Substance use is associated with increased duration (and cycling) of TANF receipt.
Meara and Frank (2006) analyzed longitudinal data on low-income women from the 3-Cities study (conducted in Boston, Chicago, and San Antonio) and compared the labor market and welfare experiences of women with four employment barriers: poor mental health, moderate to heavy drug and alcohol use, a child with a behavior problem, and child under the age of 3 (Meara and Frank, 2006). These researchers found that women with poor mental health and drug and alcohol users were much less likely to move into work than other groups, and more likely to be sanctioned for noncompliance with welfare requirements in 2000-2001 as federal work participation requirements increased.
Pollack and collaborators (2002) found that work status was a powerful predictor of substance dependence among respondents in the Womens Employment Study (WES). Current and former TANF recipients who worked less than 20 hours per week were more likely than others to satisfy criteria for drug or alcohol dependence (Pollack et al., 2002). There is also evidence that illicit substance use is correlated with duration (and cycling) of welfare receipt. Researchers report that WES participants who reported illicit substance use in multiple years were more likely to accumulate additional months on TANF (Seefeldt and Orzol, 2003). Data from African-American women in one Chicago community indicate that women who received AFDC or TANF for at least 5 years were more likely than non-recipients or short-term recipients to report recent marijuana or cocaine use (Williams et al., 2004).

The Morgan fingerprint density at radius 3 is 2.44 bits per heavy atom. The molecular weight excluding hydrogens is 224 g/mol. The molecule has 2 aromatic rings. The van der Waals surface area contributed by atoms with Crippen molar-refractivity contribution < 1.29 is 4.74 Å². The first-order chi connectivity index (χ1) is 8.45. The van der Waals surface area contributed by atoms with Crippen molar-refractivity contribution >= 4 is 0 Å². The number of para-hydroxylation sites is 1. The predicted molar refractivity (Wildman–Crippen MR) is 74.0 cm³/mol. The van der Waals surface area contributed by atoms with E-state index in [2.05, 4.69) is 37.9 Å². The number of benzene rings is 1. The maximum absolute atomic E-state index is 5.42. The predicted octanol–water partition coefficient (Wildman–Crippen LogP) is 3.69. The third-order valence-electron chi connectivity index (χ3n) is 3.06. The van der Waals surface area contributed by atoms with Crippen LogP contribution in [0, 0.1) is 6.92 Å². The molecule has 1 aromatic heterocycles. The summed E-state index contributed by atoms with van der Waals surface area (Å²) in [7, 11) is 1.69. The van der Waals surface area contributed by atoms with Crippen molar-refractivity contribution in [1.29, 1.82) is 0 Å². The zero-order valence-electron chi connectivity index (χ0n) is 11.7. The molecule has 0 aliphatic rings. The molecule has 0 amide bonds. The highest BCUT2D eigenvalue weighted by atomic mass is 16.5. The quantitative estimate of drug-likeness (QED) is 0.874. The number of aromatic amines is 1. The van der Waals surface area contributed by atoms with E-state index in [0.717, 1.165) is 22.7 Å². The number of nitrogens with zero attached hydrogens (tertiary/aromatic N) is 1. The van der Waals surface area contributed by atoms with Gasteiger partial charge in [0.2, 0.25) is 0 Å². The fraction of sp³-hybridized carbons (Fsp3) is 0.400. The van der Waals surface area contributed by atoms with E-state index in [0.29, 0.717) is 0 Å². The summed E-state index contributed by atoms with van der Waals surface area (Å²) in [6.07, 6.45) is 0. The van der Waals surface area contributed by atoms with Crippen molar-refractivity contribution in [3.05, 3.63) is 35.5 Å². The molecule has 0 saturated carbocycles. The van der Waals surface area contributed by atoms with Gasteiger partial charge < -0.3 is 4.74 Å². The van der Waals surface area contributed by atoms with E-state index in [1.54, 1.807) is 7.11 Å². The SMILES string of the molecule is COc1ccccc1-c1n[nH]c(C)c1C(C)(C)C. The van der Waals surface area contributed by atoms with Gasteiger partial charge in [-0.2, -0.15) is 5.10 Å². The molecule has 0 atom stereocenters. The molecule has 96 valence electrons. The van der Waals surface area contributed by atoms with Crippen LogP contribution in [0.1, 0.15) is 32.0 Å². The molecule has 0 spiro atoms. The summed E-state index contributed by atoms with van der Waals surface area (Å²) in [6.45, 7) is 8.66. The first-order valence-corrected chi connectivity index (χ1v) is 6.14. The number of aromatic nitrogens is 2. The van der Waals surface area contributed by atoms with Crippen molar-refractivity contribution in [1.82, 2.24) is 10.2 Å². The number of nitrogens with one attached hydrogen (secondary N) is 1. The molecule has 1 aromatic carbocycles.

Cook and colleagues (2009) suggest that a significant proportion of TANF recipients have untreated substance use disorders (Cook et al., 2009). These researchers assessed a random sample of 333 women welfare recipients in their final 24 months of eligibility for TANF and found that approximately 9% had used illicit drugs in the past 12 months, 4.2% met the criteria of drug dependence, and 2.7% met the criteria of alcohol dependence. These proportions are similar to those found in nationally representative data.
However, there is research that suggests that substance use has little or no effect on welfare to work transitions. Schmidt and colleagues examined the role of drug use disorders in transitions from welfare to work and back again between 2001 to 2003 in northern California (Schmidt et al., 2007). They found that while education, work history, and family size (parenting demands) consistently predict transitions from welfare to work and back again, substance-use related problems do not. Zabkiewicz and Schmidt (2007) showed that substance use does not prevent people from looking for work while on aid. Schmidt et al. (2007) show that former welfare recipients in general (regardless of substance use) obtain low-paying and short-term employment.